Some trends have a strong basis in real-life, timeless buyer preferences. Boot-cut jeans fit a huge range of bodytypes in a flattering way. Ugg boots are actually ridiculously comfy and easy to wear all day. Workout clothes are comfiest when you are not working out.
Same goes for urban yoofs of the world. Young-person culture adores the idea of a boxy social pod on wheels — as the Scion xD/xB and Nissan Cube took global.
The hotness of the box shape never really went out of style in Japan. But is definitely in need of a connected-services and design-ethos refresh.
This new Teatro for Dayz concept from Nissan for Tokyo 2015 is a next-generation look at a future Cube-type of model, while updating the concept with interactive displays inside and out. Virtually every surface can be cstomized to project anything. Like the whole cabin and exterior are covered in digital billboards, for example.
But the ad is not for Fanta orange soda. It is for YOU! Social streaming, social projection and social nesting — all while on the road and in traffic.
The box-chic cabin’s spacious and conversation-friendly design is even better in the Teatro than any box-van before. Why? A very flat floor and near-zero overhangs, thanks to a shared EV platform and powertrain from the Nissan Leaf.
Is it the car for you? Probably not. But is it fun and fresh? Yes. And does its design sensibility preview future Nissan global models? Another affirmative.
Functionally, the plastic bench seats are cool for their projected surfacing tech. But as car seats… they would be slippery and disgusting. Even a city bus wraps its plastic injection-molded chairs in a layer of vomit-pattern fabric…. for a reason.
2015 Nissan TEATRO for DAYZ
What kind of car will it take to excite the digital native generation? And how is Nissan designing such a vehicle today?
Step 1: Toss out preconceived notions regarding vehicles
Step 2: Understand that what moves kids today is not what moved their parents
Step 3: Be open to a new definition of mobility
Teatro for Dayz is a combination of mobile technologies unlike any previously imagined in a car. Combined with Nissan’s EV technology, this car represents a radical new way of thinking about how vehicles can be used.
Call it a vehicle. Call it a hi-tech device. Call it the lifestyle driver of the future.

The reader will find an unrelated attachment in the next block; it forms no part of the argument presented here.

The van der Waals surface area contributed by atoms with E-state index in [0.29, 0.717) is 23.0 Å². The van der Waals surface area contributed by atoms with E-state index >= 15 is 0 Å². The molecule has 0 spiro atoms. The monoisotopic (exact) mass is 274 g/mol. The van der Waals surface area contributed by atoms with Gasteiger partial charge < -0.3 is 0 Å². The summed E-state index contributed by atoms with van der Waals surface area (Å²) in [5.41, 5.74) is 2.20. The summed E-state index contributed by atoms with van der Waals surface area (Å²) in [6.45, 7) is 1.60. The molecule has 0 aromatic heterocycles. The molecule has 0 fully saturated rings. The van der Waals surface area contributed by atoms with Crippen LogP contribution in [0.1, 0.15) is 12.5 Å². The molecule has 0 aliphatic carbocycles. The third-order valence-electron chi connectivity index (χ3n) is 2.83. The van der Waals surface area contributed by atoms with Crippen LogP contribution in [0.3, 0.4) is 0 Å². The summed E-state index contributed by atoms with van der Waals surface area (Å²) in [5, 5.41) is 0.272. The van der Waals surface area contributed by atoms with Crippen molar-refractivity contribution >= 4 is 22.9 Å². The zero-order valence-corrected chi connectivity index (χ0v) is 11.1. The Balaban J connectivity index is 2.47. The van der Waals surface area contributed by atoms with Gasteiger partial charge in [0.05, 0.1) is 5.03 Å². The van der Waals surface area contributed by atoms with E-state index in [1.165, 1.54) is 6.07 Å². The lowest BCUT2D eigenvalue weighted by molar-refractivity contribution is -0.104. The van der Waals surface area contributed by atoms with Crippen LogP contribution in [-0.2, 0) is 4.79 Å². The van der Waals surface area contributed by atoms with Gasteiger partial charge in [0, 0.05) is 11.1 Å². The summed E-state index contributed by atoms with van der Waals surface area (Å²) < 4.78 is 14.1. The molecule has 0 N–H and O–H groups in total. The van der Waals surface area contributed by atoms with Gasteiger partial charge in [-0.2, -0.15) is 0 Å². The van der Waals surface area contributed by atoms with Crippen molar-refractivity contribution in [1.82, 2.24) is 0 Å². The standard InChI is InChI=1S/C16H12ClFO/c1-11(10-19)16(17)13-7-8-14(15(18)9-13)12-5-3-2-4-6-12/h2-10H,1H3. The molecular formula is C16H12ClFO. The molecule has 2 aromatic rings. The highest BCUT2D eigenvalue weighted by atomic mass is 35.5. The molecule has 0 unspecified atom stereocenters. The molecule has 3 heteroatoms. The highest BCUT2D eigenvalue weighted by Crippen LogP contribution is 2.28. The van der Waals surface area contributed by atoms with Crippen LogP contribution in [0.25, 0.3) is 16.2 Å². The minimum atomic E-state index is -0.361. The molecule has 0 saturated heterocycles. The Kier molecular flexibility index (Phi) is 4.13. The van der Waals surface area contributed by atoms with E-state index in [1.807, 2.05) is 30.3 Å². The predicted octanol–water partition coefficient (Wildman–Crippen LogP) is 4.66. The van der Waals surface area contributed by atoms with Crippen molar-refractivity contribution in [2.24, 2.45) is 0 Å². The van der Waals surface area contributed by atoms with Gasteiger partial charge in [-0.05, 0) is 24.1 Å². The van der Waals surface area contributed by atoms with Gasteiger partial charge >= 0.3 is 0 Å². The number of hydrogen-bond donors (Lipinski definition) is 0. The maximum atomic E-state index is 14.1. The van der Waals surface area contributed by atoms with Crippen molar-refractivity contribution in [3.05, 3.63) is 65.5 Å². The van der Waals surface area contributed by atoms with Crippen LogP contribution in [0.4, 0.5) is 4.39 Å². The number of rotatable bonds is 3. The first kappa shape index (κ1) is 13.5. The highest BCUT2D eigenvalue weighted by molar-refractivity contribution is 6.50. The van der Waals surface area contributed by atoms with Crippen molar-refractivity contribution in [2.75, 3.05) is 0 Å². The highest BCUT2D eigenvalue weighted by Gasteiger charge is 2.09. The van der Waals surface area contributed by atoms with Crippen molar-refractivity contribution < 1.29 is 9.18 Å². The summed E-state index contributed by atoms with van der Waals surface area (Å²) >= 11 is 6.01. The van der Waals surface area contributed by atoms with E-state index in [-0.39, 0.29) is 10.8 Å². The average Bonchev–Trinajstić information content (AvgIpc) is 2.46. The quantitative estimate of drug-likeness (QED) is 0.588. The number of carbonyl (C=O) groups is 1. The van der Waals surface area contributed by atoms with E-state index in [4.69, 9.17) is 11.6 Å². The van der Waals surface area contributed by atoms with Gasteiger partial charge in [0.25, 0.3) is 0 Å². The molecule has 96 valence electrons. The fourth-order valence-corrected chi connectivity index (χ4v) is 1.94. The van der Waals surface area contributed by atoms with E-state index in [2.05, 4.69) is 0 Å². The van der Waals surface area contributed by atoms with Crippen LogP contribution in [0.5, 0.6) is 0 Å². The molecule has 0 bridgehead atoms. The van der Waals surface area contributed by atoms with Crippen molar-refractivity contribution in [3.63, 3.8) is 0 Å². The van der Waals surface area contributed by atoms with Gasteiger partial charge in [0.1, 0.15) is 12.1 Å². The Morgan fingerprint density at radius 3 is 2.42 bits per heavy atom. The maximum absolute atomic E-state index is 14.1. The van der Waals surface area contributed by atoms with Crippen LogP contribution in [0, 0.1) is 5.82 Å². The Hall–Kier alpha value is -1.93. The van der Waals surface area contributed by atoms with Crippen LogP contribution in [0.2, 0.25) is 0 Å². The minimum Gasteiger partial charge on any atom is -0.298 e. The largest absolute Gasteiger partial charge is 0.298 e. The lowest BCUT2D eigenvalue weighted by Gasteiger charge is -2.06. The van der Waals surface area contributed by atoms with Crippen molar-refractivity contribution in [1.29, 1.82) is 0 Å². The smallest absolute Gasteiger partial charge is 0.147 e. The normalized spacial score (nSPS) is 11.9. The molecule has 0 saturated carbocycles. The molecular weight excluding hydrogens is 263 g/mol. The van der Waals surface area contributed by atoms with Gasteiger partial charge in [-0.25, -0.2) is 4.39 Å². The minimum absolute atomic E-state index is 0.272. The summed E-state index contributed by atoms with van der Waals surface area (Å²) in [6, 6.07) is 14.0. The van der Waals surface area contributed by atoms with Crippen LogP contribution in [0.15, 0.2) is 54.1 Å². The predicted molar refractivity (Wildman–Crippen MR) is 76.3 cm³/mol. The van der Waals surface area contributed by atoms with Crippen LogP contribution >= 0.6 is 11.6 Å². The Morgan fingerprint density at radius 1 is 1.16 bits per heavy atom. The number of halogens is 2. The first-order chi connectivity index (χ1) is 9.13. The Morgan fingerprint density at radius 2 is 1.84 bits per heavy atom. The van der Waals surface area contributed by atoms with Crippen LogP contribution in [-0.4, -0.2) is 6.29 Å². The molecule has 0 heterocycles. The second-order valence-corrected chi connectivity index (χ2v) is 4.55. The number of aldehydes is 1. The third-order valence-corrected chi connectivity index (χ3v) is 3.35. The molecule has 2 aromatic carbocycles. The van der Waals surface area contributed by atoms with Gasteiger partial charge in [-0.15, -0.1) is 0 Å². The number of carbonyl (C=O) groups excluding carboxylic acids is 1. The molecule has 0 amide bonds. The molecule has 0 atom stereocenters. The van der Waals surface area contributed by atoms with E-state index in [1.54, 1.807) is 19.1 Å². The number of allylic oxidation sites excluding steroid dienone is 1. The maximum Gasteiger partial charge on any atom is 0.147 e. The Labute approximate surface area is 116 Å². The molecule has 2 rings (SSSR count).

Driving = Time disconnected from friends
Owning a car was once a kid’s greatest aspiration. Having a driver’s license confirmed adulthood, and driving symbolized freedom to go where you wanted to go, when you wanted to go there, and to do what you wanted to do.
But the generation that went straight from the cradle to the Internet and on to an ever-expanding universe of mobile devices holds different values.
According to Nissan’s Product Planning General Manager Hidemi Sasaki, “The generation now getting their first driver’s licenses has always been connected through digital devices, email, social media and so forth. What moves these digital natives is capturing experiences in photos and videos and sharing them. Friends respond with `likes’ and share the experience further. What’s important is not whether something is experienced personally or virtually. What matters is the process of sharing.”
Sasaki calls this generation “share natives.” For share natives, excitement comes not from ownership of material objects, but from using things to connect with friends and share enjoyment.
For share natives, cars exist outside the orbit of connected life. Many of them describe driving as stressful because they can only share their current experience with the other people in the car. Sasaki says: “What share natives want from cars is not the joy of driving or their own private space, but a better way to connect with friends and share experiences.”
The car for share natives
Through repeated sampling of next-generation customers, Nissan began to form a symbolic picture of share natives.